The Cradle of the War: The Near East and Pan-Germanism


The Cradle of the War: The Near East and Pan-Germanism is a study of the origins of World War I. The author, Henry Charles Woods (1881−1939), argues that the main cause of the conflict was “the Pan-German desire for domination from Hamburg to the Persian Gulf.” The book offers an overview of political and military developments in the Near East (defined as the Balkan Peninsula and Asia Minor), with chapters on Serbia and Montenegro, Turkey, Bulgaria, Romania, Greece, and Albania. Later chapters cover military highways in the Balkans, the Dardanelles campaign, the port of Salonica (present-day Thessaloniki, Greece) and its hinterland, and the attempt by the German Empire to build a Berlin-to-Baghdad railroad in the period before World War I. The final chapter, entitled “Mittel-Europa” (Central Europe), deals with German policy toward the region, based in part on writings by Prince Karl Max von Lichnowsky (1860−1928), the former German ambassador to Great Britain. In a privately circulated pamphlet of 1916, Lichnowsky claimed that his efforts from London to prevent war had not been supported by the German government. Lichnowsky’s pamphlet was published in January 1918 under the title Revelations of Prince Lichnowsky and widely circulated by the allies as proof of Germany’s responsibility for the war. Woods’s book, which is based on a series of lectures at the Lowell Institute in Boston in 1916−17, reflects British and American thinking of the time. Historians have since concluded that many countries besides Germany played a role in Europe’s slide toward war.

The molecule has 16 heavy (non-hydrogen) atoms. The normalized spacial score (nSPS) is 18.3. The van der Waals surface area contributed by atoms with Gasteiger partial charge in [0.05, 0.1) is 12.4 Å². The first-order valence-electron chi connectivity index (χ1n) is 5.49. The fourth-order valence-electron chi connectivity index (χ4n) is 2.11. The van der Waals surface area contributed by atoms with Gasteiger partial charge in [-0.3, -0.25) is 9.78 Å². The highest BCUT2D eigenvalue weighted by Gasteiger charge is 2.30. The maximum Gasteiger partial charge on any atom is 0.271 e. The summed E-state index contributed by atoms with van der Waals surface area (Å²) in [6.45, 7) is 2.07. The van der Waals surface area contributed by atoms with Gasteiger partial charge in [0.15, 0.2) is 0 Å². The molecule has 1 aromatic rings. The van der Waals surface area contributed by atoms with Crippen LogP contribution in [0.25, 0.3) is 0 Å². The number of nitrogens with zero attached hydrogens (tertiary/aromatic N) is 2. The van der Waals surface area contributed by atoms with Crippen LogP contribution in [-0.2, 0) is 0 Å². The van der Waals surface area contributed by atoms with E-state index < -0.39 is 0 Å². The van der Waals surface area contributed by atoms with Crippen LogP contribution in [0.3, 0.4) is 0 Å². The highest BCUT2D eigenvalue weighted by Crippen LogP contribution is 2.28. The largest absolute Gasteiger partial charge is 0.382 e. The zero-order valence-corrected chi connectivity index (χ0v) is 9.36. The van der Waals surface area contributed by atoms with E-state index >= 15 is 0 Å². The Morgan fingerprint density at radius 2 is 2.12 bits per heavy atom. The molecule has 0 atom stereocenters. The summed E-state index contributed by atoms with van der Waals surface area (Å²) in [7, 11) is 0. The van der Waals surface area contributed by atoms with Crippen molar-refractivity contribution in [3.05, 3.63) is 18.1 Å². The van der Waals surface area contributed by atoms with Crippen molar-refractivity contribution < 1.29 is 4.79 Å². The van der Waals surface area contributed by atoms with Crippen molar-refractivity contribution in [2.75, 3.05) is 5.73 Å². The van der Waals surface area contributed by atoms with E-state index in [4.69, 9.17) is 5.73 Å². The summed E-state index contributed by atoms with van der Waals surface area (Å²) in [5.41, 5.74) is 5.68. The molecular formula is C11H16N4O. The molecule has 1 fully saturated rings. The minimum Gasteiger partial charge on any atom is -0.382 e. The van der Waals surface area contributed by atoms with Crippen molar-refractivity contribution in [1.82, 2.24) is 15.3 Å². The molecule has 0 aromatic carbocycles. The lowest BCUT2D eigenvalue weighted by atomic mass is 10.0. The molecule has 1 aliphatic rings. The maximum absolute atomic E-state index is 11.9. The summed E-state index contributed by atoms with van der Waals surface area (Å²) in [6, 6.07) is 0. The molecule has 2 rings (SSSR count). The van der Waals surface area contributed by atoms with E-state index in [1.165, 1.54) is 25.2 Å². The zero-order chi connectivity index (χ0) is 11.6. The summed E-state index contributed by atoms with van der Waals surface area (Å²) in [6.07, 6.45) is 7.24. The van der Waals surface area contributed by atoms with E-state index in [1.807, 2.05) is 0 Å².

Last updated: September 30, 2016